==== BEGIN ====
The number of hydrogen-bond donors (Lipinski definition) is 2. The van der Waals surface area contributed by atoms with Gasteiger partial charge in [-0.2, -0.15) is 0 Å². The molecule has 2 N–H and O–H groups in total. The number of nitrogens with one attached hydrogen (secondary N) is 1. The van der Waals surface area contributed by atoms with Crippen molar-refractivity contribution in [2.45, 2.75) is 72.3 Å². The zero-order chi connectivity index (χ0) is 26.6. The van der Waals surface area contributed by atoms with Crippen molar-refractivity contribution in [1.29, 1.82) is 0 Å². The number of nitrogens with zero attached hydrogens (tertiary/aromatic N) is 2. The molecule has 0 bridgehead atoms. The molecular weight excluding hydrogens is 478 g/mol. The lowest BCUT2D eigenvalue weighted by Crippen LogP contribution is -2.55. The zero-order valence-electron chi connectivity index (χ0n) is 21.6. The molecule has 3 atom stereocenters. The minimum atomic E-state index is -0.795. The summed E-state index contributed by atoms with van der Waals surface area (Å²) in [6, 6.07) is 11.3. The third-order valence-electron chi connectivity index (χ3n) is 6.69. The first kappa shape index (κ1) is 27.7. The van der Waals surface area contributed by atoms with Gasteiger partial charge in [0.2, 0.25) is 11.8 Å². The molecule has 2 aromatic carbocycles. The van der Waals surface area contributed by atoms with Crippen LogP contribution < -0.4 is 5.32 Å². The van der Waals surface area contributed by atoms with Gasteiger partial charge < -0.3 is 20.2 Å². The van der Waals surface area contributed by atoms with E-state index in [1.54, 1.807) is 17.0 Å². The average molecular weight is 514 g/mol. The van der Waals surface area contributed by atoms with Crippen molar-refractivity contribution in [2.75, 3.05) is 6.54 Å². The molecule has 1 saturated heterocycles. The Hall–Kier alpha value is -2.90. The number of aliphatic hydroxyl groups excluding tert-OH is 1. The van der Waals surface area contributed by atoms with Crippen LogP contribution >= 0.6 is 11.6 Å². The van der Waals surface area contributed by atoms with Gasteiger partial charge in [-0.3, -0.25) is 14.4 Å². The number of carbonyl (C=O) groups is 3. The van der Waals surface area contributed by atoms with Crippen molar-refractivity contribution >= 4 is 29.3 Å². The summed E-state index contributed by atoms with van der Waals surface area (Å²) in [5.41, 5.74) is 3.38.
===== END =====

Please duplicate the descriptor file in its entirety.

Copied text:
The number of hydrogen-bond donors (Lipinski definition) is 2. The van der Waals surface area contributed by atoms with Gasteiger partial charge in [-0.2, -0.15) is 0 Å². The molecule has 2 N–H and O–H groups in total. The number of nitrogens with one attached hydrogen (secondary N) is 1. The van der Waals surface area contributed by atoms with Crippen molar-refractivity contribution in [2.45, 2.75) is 72.3 Å². The zero-order chi connectivity index (χ0) is 26.6. The van der Waals surface area contributed by atoms with Crippen molar-refractivity contribution in [1.29, 1.82) is 0 Å². The number of nitrogens with zero attached hydrogens (tertiary/aromatic N) is 2. The molecule has 0 bridgehead atoms. The molecular weight excluding hydrogens is 478 g/mol. The lowest BCUT2D eigenvalue weighted by Crippen LogP contribution is -2.55. The zero-order valence-electron chi connectivity index (χ0n) is 21.6. The molecule has 3 atom stereocenters. The minimum atomic E-state index is -0.795. The summed E-state index contributed by atoms with van der Waals surface area (Å²) in [6, 6.07) is 11.3. The third-order valence-electron chi connectivity index (χ3n) is 6.69. The first kappa shape index (κ1) is 27.7. The van der Waals surface area contributed by atoms with Gasteiger partial charge in [0.2, 0.25) is 11.8 Å². The molecule has 2 aromatic carbocycles. The van der Waals surface area contributed by atoms with Crippen LogP contribution < -0.4 is 5.32 Å². The van der Waals surface area contributed by atoms with Gasteiger partial charge < -0.3 is 20.2 Å². The van der Waals surface area contributed by atoms with E-state index in [1.54, 1.807) is 17.0 Å². The average molecular weight is 514 g/mol. The van der Waals surface area contributed by atoms with Crippen molar-refractivity contribution in [2.75, 3.05) is 6.54 Å². The molecule has 1 saturated heterocycles. The Hall–Kier alpha value is -2.90. The number of aliphatic hydroxyl groups excluding tert-OH is 1. The van der Waals surface area contributed by atoms with Crippen LogP contribution >= 0.6 is 11.6 Å². The van der Waals surface area contributed by atoms with Gasteiger partial charge in [-0.3, -0.25) is 14.4 Å². The number of carbonyl (C=O) groups is 3. The van der Waals surface area contributed by atoms with Crippen molar-refractivity contribution >= 4 is 29.3 Å². The summed E-state index contributed by atoms with van der Waals surface area (Å²) in [5.41, 5.74) is 3.38.